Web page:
1922 Encyclopædia Britannica/Page, Walter Hines
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Page, Walter Hines
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PAGE, WALTER HINES (1855-1918), American editor and diplomatist, was born at Cary, N.C., Aug. 15 1855. After graduating from Randolph-Macon College, Va., in 1876, he was appointed one of the first 20 fellows of the newly established Johns Hopkins University. He taught for a time in Louisville, Ky., and then accepted the editorship of the St. Joseph, Mo., Daily Gazette. After two years (1881) he resigned to travel through the South, having arranged to contribute letters on southern sociological conditions to the New York World, the Springfield Republican and the Boston Post. These letters were helpful in educating the North and the South to a fuller understanding of their mutual dependence. In 1882 he joined the editorial staff of the New York World and wrote a series of articles on Mormonism, the result of personal investigation in Utah. Later in the same year he went to Raleigh, N.C., where he founded the State Chronicle, but returned to New York in 1883 and for four years was on the staff of the Evening Post. From 1887 to 1895 he was, first, manager and, after 1890, editor of The Forum, a monthly magazine; and from 1895 to 1900 was literary adviser to Houghton, Mifflin & Co., and for most of the same period editor of the Atlantic Monthly (1896-99). When the house of Doubleday, Page & Co. was organized in 1899, his duties were divided between editorial and publishing work, for he was not only a partner in the publishing house but also editor of its magazine, the World's Work. In March 1913 President Wilson appointed him to succeed Whitelaw Reid as ambassador to England.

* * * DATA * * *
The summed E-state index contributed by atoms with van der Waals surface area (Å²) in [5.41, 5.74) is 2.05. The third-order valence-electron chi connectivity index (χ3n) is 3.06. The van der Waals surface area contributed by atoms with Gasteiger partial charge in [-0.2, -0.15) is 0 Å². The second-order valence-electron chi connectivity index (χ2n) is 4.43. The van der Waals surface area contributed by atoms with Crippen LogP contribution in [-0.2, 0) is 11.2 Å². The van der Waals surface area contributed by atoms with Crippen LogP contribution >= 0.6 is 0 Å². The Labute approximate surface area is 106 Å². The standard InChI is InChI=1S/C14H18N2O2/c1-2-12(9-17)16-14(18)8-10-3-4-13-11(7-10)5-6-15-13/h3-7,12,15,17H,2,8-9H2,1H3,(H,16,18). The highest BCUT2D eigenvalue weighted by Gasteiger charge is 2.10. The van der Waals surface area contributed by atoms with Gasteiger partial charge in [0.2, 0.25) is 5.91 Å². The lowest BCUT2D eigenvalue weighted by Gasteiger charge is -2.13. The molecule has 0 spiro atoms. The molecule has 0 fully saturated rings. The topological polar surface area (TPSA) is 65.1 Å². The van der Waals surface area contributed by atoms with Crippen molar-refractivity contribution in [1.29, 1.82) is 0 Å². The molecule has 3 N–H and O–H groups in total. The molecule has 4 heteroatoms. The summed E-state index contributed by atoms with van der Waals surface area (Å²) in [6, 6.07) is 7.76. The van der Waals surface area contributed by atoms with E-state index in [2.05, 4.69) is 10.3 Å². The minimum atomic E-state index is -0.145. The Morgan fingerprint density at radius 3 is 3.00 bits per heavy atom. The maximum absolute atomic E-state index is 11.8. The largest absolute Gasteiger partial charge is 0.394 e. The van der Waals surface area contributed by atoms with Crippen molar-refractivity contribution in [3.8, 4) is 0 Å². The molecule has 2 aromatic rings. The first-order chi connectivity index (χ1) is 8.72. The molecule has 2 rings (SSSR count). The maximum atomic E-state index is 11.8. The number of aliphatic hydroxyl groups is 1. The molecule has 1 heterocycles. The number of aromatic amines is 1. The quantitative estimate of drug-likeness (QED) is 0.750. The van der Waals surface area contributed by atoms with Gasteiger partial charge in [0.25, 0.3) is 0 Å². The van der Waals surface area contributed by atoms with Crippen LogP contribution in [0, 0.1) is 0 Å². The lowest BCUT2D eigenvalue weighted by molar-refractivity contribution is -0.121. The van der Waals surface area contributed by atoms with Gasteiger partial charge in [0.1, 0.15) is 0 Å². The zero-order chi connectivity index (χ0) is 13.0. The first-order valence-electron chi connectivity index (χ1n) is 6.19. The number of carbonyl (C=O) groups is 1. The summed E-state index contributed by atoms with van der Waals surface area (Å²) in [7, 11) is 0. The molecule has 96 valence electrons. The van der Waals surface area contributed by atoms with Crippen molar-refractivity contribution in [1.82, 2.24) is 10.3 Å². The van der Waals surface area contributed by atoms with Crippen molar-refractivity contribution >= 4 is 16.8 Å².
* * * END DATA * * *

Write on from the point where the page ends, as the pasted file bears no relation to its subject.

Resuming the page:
Mr. Page was hardly known in England when he was appointed, but during his tenure of office he gradually established himself as one of the great line of American ambassadors. None had ever worked more assiduously than he did for Anglo-American solidarity, and his speeches — though he was no orator — were always marked by absolute sincerity and by well-informed appeals to history. His position was a delicate one after the outbreak of the World War, when German and Austrian interests in England were placed in his hands. He was thoroughly loyal to his country in his conduct, although sympathetic with the Allies. Among the problems with which he had to deal were the British claim of the right to stop and search American ships, including examination of mail pouches; the commercial blockade (1915) and the “blacklist,” containing the names of American firms with whom all financial and commercial dealings on the part of the British were forbidden (1916). He had the satisfaction of seeing the United States through its period of neutrality without friction, and then representing it as a partner in the war. In Aug. 1918, finding his strength exhausted, he resigned as ambassador and returned to America in September. He was critically ill on arrival, and after a short rally died at Pinehurst, S.C., Dec. 21 1918. No man ever served his country, or the cause of Anglo-American friendship, more strenuously. While in Great Britain he was honoured with degrees by the universities of Aberdeen, Edinburgh, Sheffield, Cambridge, and Oxford. He was the author of The Rebuilding of Old Commonwealths (1902) and The Southerner, a Novel: Being the Autobiography of Nicholas Worth (1909).